Wednesday, June 15, 2016

Neighborhood Explorations: More of Meadowbrook

On Monday, Truman and I made another of our neighborhood explorations in nearby Meadowbrook -- we began at 40th Ave NE and NE 105th, strolled south to 96th, then west to 32nd, and back north to 105th to return to our starting point.

The first thing of interest we spied was this front-yard chicken coop:

Not too much farther along we found the fanciest "little free library" stand we've seen so far on our expeditions.

Next, we discovered some lovely ceramic and glass garden decor.

On my city map, the block between 97th and 96th was marked by dashes.   I figured that meant the street ended and something non-vehicular took its place.  Indeed, we found a lovely pedestrian path between homes on one side and a ravine on the other.  Truman boldly traversed it.

On the other side, I spotted this front garden that I admired quite a lot:

The sky had been sunny and full of big white clouds, with a brisk breeze.  Suddenly, a dark gray cloud moved in and rain began spattering us.  Luckily, we were right across the street from a church, which upon investigation, turned out to have a covered patio with chairs.  Very handy!  We rested until the rain stopped -- which was only about five minutes.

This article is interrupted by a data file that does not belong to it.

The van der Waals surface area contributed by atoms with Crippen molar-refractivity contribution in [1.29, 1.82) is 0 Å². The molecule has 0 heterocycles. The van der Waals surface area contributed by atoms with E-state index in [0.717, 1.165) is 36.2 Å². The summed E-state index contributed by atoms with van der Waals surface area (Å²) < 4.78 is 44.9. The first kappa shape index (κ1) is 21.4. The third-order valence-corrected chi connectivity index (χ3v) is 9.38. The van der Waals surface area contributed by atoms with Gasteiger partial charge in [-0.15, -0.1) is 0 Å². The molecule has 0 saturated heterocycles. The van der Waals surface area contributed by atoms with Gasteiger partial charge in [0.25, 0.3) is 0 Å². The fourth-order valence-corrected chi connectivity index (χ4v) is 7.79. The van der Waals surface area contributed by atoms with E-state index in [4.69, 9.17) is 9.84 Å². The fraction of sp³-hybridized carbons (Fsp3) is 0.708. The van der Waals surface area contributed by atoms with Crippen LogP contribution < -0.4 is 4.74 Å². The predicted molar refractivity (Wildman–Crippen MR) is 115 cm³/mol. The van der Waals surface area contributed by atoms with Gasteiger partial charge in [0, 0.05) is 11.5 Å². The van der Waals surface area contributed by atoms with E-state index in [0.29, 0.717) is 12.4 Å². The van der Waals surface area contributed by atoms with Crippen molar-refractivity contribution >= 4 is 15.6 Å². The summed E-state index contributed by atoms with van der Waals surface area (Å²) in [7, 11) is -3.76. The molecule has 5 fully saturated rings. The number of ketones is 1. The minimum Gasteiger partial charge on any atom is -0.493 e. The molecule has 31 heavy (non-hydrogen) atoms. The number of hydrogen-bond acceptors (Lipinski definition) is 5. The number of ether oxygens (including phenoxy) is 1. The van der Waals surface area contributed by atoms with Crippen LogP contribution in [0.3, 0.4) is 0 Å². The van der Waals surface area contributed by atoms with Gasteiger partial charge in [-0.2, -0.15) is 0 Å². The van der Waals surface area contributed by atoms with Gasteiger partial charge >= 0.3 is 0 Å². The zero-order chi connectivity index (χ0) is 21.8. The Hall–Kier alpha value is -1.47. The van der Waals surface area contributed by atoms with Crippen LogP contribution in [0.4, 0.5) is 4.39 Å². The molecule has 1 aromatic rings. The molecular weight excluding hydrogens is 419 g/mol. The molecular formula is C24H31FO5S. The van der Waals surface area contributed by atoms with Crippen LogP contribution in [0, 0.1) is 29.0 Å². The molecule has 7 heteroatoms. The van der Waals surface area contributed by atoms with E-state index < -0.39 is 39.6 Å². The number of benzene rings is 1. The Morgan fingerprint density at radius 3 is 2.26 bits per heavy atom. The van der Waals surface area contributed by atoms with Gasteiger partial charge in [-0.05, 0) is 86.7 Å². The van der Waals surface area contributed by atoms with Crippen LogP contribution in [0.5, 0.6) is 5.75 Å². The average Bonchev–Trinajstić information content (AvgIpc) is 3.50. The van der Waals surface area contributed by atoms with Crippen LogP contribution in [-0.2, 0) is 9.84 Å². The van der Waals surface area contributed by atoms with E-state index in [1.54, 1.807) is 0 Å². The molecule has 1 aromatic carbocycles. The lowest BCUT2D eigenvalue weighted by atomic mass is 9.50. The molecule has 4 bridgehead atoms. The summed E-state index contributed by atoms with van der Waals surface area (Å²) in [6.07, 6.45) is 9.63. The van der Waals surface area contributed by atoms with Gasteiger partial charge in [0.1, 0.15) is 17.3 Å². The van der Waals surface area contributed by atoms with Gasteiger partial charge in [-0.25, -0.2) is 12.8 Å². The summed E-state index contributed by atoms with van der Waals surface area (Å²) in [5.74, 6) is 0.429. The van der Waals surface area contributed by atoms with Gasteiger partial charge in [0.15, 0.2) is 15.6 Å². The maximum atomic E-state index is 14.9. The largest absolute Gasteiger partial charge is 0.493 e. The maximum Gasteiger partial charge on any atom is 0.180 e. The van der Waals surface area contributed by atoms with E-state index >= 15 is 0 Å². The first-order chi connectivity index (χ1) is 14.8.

As we turned round to head back north, I heard an interesting call and saw an interestig bird zip up to a telephone pole.  I was delighted to see it was a Red-breasted Sapsucker!  A lovely surprise.

As we traveled along 32nd, we saw a lot of green space ahead.  It turned out to be a community orchard, which also has large grassy meadows.  It backs up behind the community center.  I was too tired to explore it all this time, so I'll plan a return visit.

And those were the highlights of our Meadowbrook exploration.

There are two more photos, though, because yesterday while driving home from the University district, I remembered to stop in Wedgwood to check out the big rock there.  I'd read about it recently and after a winding path through narrow streets, I managed to find it.  Well, it was kind of hard to miss.

It sits right in the middle of a residential area.  It's an erratic, left behind by a glacier.  Truman was perfect for providing a sense of scale.

And that's all for our recent adventures!


  1. You have some lovely neighborhoods in your neck of the woods. That little free library was quite cute. Are you sure that big old rock was left behind by a glacier and not by a Lake Missoula flood? I'm sure the geologists can tell the difference but I sure can't.

    1. Wikipedia says it's a glacial erratic rock. And the Lake Missoula floods didn't come this far. It's pretty cool regardless!

    2. Well, yeah there is that. I forgot the floods went up and not down LOL. I'm seriously senile. It's a very cool rock.